Single Origin

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Over 60 countries produce and export coffee. They are located 10 degrees above and below the equator where frost is not a factor. Every country produces good to great coffee as well as filler and triage with little flavor value. Like any crop, there are good growing regions in each country, and lesser regions where climatic conditions are not optimal.

What you need to know is this; a single origin coffee marketed with a country name may be no better than what is inside a can of mass-marketed inexpensive coffee. There is no guarantee that your Costa Rican beans are the best that country produces.

Here are some things to look for to help you make your single origin coffee purchase:

Is there abundant information on the package or bin card?
Is the coffee certified as an organic or fair trade coffee? (Certified coffees are usually better cared for.)
Is the coffee from a specific cooperative that is named?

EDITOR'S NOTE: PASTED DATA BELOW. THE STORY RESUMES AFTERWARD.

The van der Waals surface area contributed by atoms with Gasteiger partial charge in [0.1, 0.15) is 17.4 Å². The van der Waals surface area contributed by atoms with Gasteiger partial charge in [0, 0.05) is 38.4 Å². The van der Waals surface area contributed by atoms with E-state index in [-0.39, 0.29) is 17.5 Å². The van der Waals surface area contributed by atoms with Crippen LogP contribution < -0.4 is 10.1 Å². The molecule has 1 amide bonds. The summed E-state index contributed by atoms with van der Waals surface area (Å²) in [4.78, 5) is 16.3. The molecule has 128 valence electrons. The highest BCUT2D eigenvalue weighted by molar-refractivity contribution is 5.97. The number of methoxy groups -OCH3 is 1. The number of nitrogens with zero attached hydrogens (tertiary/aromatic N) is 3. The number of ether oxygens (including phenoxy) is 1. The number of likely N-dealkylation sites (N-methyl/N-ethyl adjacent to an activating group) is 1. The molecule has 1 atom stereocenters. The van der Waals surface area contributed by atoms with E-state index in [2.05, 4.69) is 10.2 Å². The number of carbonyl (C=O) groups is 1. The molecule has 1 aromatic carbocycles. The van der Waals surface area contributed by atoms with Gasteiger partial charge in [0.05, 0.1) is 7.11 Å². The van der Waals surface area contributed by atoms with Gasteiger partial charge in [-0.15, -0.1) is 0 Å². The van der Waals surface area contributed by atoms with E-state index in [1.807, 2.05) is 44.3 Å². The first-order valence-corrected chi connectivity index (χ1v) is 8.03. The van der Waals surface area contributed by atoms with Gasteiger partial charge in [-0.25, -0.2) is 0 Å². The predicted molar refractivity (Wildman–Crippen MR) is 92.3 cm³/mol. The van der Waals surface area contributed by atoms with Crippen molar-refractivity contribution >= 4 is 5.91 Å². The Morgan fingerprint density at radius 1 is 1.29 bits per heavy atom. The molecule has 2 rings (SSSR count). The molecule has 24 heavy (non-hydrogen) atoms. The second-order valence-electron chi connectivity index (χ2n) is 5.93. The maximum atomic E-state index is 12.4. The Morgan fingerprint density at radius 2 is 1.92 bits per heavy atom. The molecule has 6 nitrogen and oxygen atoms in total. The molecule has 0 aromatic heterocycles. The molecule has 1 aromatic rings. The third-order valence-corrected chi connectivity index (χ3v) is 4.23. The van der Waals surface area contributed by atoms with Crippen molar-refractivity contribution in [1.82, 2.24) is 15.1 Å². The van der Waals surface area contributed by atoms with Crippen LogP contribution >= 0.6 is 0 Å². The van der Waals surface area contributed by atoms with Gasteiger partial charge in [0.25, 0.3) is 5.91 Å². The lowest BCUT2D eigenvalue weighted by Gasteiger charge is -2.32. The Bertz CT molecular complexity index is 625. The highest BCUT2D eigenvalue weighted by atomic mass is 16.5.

Are there tasting notes that you can relate to?
Is the coffee light or medium in color? Why purchase by country if the roast color is too dark to taste the terroir?

It is fair to say that the more the artisan roaster wants to tell you about the coffee, the more they have put themselves on the line. So their reputation is tied to the coffee.

Rarity impacts price, not necessarily flavor. So it is always the case that a new crop Nicaraguan coffee from Matagalpa at $11.00/pound will always be as good as a Hawaiaan Kona at $32.00/pound although the flavor nuances at the highest grades might be a bit different. Don’t be sucked into the wrong price for flavor.

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How do you take your coffee?